An (un)likely Alliance: Thinking Environment(s) with Deleuze/Guattari
Cambridge Scholars, 2008 - Philosophy - 367 pages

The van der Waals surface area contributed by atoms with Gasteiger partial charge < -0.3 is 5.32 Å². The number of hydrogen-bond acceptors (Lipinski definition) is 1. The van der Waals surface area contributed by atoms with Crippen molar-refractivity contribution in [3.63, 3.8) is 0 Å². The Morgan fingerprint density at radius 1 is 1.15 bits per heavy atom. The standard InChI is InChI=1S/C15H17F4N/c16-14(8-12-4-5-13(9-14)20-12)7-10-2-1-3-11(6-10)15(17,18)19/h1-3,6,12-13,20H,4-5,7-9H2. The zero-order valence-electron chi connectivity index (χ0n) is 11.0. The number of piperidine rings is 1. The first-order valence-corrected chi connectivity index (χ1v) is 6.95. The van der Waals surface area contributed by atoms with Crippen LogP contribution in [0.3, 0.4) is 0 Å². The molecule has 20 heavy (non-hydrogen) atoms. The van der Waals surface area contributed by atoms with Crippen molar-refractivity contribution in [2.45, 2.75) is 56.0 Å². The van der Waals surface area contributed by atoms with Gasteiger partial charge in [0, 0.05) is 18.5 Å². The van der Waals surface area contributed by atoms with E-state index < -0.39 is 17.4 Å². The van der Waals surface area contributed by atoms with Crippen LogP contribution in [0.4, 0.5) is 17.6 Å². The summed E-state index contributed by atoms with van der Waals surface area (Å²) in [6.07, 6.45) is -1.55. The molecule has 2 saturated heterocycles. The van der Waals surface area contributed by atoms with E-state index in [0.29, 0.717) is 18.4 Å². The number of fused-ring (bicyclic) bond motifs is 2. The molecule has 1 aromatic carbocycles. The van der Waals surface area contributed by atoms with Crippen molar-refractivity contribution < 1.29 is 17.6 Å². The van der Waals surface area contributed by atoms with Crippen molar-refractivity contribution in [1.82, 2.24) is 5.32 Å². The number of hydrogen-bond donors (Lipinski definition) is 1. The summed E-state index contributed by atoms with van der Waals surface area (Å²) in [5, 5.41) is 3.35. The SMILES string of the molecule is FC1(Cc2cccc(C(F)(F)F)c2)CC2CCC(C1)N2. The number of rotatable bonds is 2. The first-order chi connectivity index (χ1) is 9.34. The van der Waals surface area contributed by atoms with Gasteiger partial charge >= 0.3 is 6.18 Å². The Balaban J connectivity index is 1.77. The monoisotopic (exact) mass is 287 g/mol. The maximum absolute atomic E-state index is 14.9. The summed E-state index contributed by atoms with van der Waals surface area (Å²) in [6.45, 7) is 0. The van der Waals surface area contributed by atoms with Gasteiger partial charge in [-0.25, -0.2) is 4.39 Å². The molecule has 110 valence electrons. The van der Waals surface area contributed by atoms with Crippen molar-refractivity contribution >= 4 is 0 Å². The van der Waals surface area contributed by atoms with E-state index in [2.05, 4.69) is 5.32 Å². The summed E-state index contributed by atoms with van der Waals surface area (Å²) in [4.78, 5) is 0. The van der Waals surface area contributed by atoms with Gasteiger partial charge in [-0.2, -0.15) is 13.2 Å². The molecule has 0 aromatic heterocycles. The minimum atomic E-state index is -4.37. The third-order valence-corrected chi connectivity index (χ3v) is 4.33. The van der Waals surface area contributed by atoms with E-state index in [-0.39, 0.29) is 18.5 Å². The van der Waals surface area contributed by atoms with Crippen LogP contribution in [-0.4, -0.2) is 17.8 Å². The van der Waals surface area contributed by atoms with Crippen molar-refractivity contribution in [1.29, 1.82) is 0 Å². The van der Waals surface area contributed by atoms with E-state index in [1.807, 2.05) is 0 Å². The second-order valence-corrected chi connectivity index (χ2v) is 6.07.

This volume presents an original and in-depth study devoted to the discussion and relevance of the notion of 'the environment' and 'ecology' within the frame-work and 'ontology' of the philosophy of Gilles Deleuze and Fèlix Guattari. Their non-dualist and materialist re-thinking of these issues is analyzed from various positions within Cultural Studies and the Sciences.'Thinking Environment[s]' with Deleuze Guattari is thus far removed from what might be termed '(intellectual) tree-hugging' it is a call to think complexity, and to complex thinking, a way to think the environment [and environments] as negotiations of human and nonhuman dynamics. Such a thinking by default carefully evades [Cartesian] dualisms such as 'nature' versus 'culture,' 'biology' versus 'technology,' or 'natural' versus 'artificial.' At a time when the distinctions [as well as the transitions] between 'nature' and 'culture' are getting more and more fluid, Deleuze Guattari's alliance with environmental thinking turns out to be a rather fruitful, exciting, and likely one, one that allows for a single mode of articulating environmental, evolutionary and technological registers and relations and for the conceptualization of a general, non-anthropocentric ecoscience.This book thus aims at a radical re-thinking of these concepts from a Deleuzian Guattarian (i.e. non-dualist and materialist) perspective.
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